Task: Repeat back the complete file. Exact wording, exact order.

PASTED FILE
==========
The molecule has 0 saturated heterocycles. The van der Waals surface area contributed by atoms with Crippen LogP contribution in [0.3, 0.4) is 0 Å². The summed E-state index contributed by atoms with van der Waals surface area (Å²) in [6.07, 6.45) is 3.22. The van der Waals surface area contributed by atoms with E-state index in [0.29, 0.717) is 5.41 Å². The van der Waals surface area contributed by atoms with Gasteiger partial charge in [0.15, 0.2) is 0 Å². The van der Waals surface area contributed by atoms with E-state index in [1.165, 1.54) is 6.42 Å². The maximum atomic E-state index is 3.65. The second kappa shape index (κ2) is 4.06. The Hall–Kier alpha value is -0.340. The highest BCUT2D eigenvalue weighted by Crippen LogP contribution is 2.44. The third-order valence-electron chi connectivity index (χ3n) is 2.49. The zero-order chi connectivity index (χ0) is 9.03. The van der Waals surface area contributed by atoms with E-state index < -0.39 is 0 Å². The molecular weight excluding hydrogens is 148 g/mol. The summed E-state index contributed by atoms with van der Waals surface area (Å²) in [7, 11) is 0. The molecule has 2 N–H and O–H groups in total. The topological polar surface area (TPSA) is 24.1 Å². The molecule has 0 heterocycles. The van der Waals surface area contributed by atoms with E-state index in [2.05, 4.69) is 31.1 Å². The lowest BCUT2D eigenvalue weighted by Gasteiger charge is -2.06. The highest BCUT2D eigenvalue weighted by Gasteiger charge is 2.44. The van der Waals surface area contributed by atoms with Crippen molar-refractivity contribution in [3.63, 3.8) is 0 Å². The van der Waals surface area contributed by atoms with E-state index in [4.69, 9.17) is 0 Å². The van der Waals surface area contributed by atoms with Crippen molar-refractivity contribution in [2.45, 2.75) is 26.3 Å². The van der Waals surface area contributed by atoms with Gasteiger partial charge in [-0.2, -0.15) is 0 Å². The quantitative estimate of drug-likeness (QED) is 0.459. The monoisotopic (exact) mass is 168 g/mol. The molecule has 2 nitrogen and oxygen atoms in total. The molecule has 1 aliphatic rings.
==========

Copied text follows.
The molecule has 0 saturated heterocycles. The van der Waals surface area contributed by atoms with Crippen LogP contribution in [0.3, 0.4) is 0 Å². The summed E-state index contributed by atoms with van der Waals surface area (Å²) in [6.07, 6.45) is 3.22. The van der Waals surface area contributed by atoms with E-state index in [0.29, 0.717) is 5.41 Å². The van der Waals surface area contributed by atoms with Gasteiger partial charge in [0.15, 0.2) is 0 Å². The van der Waals surface area contributed by atoms with E-state index in [1.165, 1.54) is 6.42 Å². The maximum atomic E-state index is 3.65. The second kappa shape index (κ2) is 4.06. The Hall–Kier alpha value is -0.340. The highest BCUT2D eigenvalue weighted by Crippen LogP contribution is 2.44. The third-order valence-electron chi connectivity index (χ3n) is 2.49. The zero-order chi connectivity index (χ0) is 9.03. The van der Waals surface area contributed by atoms with E-state index < -0.39 is 0 Å². The molecular weight excluding hydrogens is 148 g/mol. The summed E-state index contributed by atoms with van der Waals surface area (Å²) in [7, 11) is 0. The molecule has 2 N–H and O–H groups in total. The topological polar surface area (TPSA) is 24.1 Å². The molecule has 0 heterocycles. The van der Waals surface area contributed by atoms with E-state index in [2.05, 4.69) is 31.1 Å². The lowest BCUT2D eigenvalue weighted by Gasteiger charge is -2.06. The highest BCUT2D eigenvalue weighted by Gasteiger charge is 2.44. The van der Waals surface area contributed by atoms with Crippen molar-refractivity contribution in [3.63, 3.8) is 0 Å². The van der Waals surface area contributed by atoms with E-state index in [4.69, 9.17) is 0 Å². The van der Waals surface area contributed by atoms with Crippen molar-refractivity contribution in [2.45, 2.75) is 26.3 Å². The van der Waals surface area contributed by atoms with Gasteiger partial charge in [-0.2, -0.15) is 0 Å². The quantitative estimate of drug-likeness (QED) is 0.459. The monoisotopic (exact) mass is 168 g/mol. The molecule has 2 nitrogen and oxygen atoms in total. The molecule has 1 aliphatic rings.